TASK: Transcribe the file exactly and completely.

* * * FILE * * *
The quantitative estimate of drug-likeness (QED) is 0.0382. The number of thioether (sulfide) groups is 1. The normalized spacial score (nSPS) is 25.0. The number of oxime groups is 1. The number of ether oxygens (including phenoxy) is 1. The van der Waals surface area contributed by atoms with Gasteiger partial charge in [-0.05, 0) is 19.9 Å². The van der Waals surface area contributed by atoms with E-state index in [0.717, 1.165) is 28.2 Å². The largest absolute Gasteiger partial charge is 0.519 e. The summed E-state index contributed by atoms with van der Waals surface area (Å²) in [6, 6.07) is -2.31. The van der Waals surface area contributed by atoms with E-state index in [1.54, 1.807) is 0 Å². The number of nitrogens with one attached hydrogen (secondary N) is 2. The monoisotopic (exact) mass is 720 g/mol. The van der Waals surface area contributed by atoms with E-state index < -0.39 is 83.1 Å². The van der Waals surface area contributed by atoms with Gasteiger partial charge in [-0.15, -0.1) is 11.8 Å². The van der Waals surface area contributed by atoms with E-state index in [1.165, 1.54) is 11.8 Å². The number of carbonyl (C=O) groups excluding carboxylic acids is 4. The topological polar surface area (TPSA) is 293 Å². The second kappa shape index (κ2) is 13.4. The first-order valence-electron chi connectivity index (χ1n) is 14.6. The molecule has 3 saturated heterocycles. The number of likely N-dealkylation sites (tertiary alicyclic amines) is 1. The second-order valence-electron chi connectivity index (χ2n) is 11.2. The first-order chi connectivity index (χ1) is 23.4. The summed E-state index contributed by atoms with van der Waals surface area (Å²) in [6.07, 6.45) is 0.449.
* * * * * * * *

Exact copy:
The quantitative estimate of drug-likeness (QED) is 0.0382. The number of thioether (sulfide) groups is 1. The normalized spacial score (nSPS) is 25.0. The number of oxime groups is 1. The number of ether oxygens (including phenoxy) is 1. The van der Waals surface area contributed by atoms with Gasteiger partial charge in [-0.05, 0) is 19.9 Å². The van der Waals surface area contributed by atoms with E-state index in [0.717, 1.165) is 28.2 Å². The largest absolute Gasteiger partial charge is 0.519 e. The summed E-state index contributed by atoms with van der Waals surface area (Å²) in [6, 6.07) is -2.31. The van der Waals surface area contributed by atoms with E-state index in [1.54, 1.807) is 0 Å². The number of nitrogens with one attached hydrogen (secondary N) is 2. The monoisotopic (exact) mass is 720 g/mol. The van der Waals surface area contributed by atoms with E-state index < -0.39 is 83.1 Å². The van der Waals surface area contributed by atoms with Gasteiger partial charge in [-0.15, -0.1) is 11.8 Å². The van der Waals surface area contributed by atoms with E-state index in [1.165, 1.54) is 11.8 Å². The number of carbonyl (C=O) groups excluding carboxylic acids is 4. The topological polar surface area (TPSA) is 293 Å². The second kappa shape index (κ2) is 13.4. The first-order valence-electron chi connectivity index (χ1n) is 14.6. The molecule has 3 saturated heterocycles. The number of likely N-dealkylation sites (tertiary alicyclic amines) is 1. The second-order valence-electron chi connectivity index (χ2n) is 11.2. The first-order chi connectivity index (χ1) is 23.4. The summed E-state index contributed by atoms with van der Waals surface area (Å²) in [6.07, 6.45) is 0.449.